A decline in Somali piracy has led industry associations BIMCO, ICS, INTERCARGO and INTERTANKO to reduce the geographic boundaries of the “High Risk Area” for piracy
INTERCARGO and INTERTANKO will reduce High Risk Area boundaries to the Yemeni and Somali Territorial Seas and Exclusive Economic Zones in its eastern and southern reaches, said the report. The organizations, in consultation with international partners, will also take a comprehensive new approach to assessing international maritime security threats to allow shipowners and operators to gauge fully the risk of voyages worldwide. This second step is expected to be completed by 2022.
High Risk Areas were designated at the height of the Somali piracy threat in 2010 to show shipowners, operators, and seafarers where pirates operated and where extra vigilance was required. Subsequent updates have reflected the changing nature of threats in the region, including the successful suppression of Somali pirate action.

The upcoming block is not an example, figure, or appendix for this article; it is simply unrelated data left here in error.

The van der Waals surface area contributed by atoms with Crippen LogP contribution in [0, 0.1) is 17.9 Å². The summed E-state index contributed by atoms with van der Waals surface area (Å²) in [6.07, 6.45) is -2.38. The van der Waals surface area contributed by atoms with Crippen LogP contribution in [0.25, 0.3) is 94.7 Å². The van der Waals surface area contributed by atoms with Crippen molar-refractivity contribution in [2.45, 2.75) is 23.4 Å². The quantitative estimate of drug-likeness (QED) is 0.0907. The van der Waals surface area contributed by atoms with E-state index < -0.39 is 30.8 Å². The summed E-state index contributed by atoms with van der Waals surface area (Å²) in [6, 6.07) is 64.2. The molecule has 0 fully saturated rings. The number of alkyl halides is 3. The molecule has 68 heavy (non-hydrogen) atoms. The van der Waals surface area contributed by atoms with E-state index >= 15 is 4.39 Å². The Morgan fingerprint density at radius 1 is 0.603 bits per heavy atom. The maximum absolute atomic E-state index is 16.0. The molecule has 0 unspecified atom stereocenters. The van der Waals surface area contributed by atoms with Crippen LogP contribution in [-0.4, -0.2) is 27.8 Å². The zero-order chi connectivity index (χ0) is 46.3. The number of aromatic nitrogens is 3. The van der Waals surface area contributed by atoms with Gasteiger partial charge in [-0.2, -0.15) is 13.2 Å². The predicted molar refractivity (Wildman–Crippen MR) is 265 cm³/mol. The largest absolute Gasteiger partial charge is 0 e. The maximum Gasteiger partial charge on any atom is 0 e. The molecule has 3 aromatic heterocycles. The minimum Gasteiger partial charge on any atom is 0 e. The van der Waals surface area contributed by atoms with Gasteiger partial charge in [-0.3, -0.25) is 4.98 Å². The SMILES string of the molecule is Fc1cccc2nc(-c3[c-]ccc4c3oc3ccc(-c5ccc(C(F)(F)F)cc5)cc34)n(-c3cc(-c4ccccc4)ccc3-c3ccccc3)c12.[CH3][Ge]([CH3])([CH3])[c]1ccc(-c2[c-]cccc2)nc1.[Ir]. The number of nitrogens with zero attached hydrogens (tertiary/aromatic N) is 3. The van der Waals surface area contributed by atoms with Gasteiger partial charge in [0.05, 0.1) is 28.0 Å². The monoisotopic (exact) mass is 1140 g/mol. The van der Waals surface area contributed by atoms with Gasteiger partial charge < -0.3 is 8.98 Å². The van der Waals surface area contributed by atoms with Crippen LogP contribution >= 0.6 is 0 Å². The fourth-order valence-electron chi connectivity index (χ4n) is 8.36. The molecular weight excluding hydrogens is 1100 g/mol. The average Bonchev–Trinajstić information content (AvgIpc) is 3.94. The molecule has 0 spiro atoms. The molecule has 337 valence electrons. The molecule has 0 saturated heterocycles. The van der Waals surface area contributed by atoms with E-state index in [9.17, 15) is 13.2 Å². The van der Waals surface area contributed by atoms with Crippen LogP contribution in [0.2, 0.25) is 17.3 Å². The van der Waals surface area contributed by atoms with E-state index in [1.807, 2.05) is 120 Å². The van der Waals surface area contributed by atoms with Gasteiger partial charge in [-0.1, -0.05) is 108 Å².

Somali pirate groups have not attacked a merchant vessel since 2017.
ICS secretary general Guy Platten said that “High Risk Areas are outdated and misleading. At the height of the crisis they were essential in raising awareness of the Somali pirate threat and the need to apply mitigation measures.”
BIMCO secretary general David Loosley noted that “the current form of the High Risk Area is no longer the best way to guide maritime security risk management processes. The next logical step is to develop a global, threat-based concept which captures how ships of various type, size, nationality, ownership etc face different risk levels.”
INTERTANKO managing director Katherina Stanzel noted that the new designation was “an interim measure to allow for the continued application of BMP 5 whilst the co-authors undertake substantive work to address maritime security threats in a global context.”